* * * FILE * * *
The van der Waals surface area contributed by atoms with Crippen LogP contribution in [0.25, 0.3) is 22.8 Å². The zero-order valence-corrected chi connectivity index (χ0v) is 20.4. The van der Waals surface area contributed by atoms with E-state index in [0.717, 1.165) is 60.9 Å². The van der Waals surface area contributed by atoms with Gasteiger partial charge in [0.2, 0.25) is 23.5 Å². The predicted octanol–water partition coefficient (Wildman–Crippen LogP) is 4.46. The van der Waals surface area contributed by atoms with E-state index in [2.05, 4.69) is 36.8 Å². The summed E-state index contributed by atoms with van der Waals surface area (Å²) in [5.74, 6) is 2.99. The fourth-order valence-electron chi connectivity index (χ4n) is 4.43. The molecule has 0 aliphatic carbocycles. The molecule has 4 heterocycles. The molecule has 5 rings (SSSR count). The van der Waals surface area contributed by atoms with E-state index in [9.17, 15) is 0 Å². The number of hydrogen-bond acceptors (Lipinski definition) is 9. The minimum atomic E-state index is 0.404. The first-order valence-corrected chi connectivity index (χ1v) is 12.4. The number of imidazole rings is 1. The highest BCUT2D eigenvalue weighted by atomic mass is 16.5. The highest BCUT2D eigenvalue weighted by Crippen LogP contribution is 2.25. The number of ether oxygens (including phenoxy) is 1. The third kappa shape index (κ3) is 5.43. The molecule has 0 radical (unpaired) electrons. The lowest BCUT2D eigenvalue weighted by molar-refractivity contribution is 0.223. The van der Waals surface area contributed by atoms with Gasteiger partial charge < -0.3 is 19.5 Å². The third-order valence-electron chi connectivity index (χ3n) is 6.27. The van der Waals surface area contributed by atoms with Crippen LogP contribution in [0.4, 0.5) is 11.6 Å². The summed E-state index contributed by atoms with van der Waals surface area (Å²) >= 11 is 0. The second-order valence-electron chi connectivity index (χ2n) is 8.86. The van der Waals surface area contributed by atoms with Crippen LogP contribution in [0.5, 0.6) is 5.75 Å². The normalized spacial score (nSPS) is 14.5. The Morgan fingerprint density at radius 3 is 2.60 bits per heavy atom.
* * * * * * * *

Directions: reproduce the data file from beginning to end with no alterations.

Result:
The van der Waals surface area contributed by atoms with Crippen LogP contribution in [0.25, 0.3) is 22.8 Å². The zero-order valence-corrected chi connectivity index (χ0v) is 20.4. The van der Waals surface area contributed by atoms with E-state index in [0.717, 1.165) is 60.9 Å². The van der Waals surface area contributed by atoms with Gasteiger partial charge in [0.2, 0.25) is 23.5 Å². The predicted octanol–water partition coefficient (Wildman–Crippen LogP) is 4.46. The van der Waals surface area contributed by atoms with E-state index in [2.05, 4.69) is 36.8 Å². The summed E-state index contributed by atoms with van der Waals surface area (Å²) in [5.74, 6) is 2.99. The fourth-order valence-electron chi connectivity index (χ4n) is 4.43. The molecule has 0 aliphatic carbocycles. The molecule has 4 heterocycles. The molecule has 5 rings (SSSR count). The van der Waals surface area contributed by atoms with E-state index in [9.17, 15) is 0 Å². The number of hydrogen-bond acceptors (Lipinski definition) is 9. The minimum atomic E-state index is 0.404. The first-order valence-corrected chi connectivity index (χ1v) is 12.4. The number of imidazole rings is 1. The highest BCUT2D eigenvalue weighted by atomic mass is 16.5. The highest BCUT2D eigenvalue weighted by Crippen LogP contribution is 2.25. The number of ether oxygens (including phenoxy) is 1. The third kappa shape index (κ3) is 5.43. The molecule has 0 radical (unpaired) electrons. The lowest BCUT2D eigenvalue weighted by molar-refractivity contribution is 0.223. The van der Waals surface area contributed by atoms with Gasteiger partial charge < -0.3 is 19.5 Å². The third-order valence-electron chi connectivity index (χ3n) is 6.27. The van der Waals surface area contributed by atoms with Crippen LogP contribution in [0.4, 0.5) is 11.6 Å². The summed E-state index contributed by atoms with van der Waals surface area (Å²) >= 11 is 0. The second-order valence-electron chi connectivity index (χ2n) is 8.86. The van der Waals surface area contributed by atoms with Crippen LogP contribution in [0.5, 0.6) is 5.75 Å². The normalized spacial score (nSPS) is 14.5. The Morgan fingerprint density at radius 3 is 2.60 bits per heavy atom.